We will describe theories and research that try to explain the development, especially in children, of sensitivity to the needs of others. Are children born with empathy? Is it instinctive or learned? What kinds of changes do humane feelings and behaviors undergo as children develop? How do the environments in which children are reared determine whether they will be more or less likely to show concern and to assume responsibility for the welfare of others? We have examined these issues in a series of studies of (a) the early origins of emotional concern (empathy) and (b) the translation of concerned feelings into altruistic behaviors such as helping, sharing, and comforting. Because of an interest in the development of generalized altruism, we have studied children's prosocial orientations toward humans and animals, in many settings and over long intervals of time. We will consider the implications of theories and research findings for humane attitudes and treatment.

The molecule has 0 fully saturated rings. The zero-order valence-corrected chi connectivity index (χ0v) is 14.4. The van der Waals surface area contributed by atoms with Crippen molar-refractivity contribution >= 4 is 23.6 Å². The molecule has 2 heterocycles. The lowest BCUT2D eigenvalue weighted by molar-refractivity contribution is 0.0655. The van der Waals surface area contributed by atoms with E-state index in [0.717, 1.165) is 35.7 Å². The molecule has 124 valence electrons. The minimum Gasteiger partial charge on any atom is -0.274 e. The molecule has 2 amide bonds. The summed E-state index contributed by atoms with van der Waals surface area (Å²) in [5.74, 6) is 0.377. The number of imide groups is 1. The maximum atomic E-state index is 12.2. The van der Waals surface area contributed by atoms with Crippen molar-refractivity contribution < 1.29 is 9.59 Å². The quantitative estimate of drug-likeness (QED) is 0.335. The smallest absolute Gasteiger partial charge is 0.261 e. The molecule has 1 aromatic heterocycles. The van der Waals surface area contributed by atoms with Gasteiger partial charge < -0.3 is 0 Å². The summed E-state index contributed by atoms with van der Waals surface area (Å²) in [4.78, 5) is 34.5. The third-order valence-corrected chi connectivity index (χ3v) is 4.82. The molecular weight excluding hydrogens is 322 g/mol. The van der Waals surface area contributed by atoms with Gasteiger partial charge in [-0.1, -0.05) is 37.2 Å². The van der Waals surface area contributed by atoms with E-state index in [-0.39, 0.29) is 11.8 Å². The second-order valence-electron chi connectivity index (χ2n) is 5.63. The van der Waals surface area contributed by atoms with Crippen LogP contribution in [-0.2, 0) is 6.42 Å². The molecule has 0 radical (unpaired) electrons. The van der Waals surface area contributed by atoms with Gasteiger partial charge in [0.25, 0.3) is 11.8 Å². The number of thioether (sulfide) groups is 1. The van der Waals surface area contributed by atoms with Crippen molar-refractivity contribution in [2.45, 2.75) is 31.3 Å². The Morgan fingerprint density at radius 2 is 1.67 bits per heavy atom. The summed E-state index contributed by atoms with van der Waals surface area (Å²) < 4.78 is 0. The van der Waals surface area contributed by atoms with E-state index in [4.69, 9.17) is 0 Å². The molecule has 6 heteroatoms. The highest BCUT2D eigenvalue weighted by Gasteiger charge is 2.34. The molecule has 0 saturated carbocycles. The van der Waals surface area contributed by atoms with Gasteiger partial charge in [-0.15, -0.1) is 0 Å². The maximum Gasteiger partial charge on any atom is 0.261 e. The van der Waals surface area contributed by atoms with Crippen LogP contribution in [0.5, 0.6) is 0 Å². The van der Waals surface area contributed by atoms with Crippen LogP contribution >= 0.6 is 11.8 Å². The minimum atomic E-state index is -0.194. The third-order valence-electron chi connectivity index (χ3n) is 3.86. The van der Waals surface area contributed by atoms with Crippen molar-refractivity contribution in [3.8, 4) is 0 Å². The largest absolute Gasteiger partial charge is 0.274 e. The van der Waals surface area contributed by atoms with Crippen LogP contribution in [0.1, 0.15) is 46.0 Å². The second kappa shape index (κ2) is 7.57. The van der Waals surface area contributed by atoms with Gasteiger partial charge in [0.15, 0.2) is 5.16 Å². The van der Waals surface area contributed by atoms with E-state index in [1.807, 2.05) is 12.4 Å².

Zahn-Waxler, C., Hollenbeck, B., & Radke-Yarrow, M. (1984). The origins of empathy and altruism. In M.W. Fox & L.D. Mickley (Eds.), Advances in animal welfare science 1984/85 (pp. 21-41). Washington, DC: The Humane Society of the United States.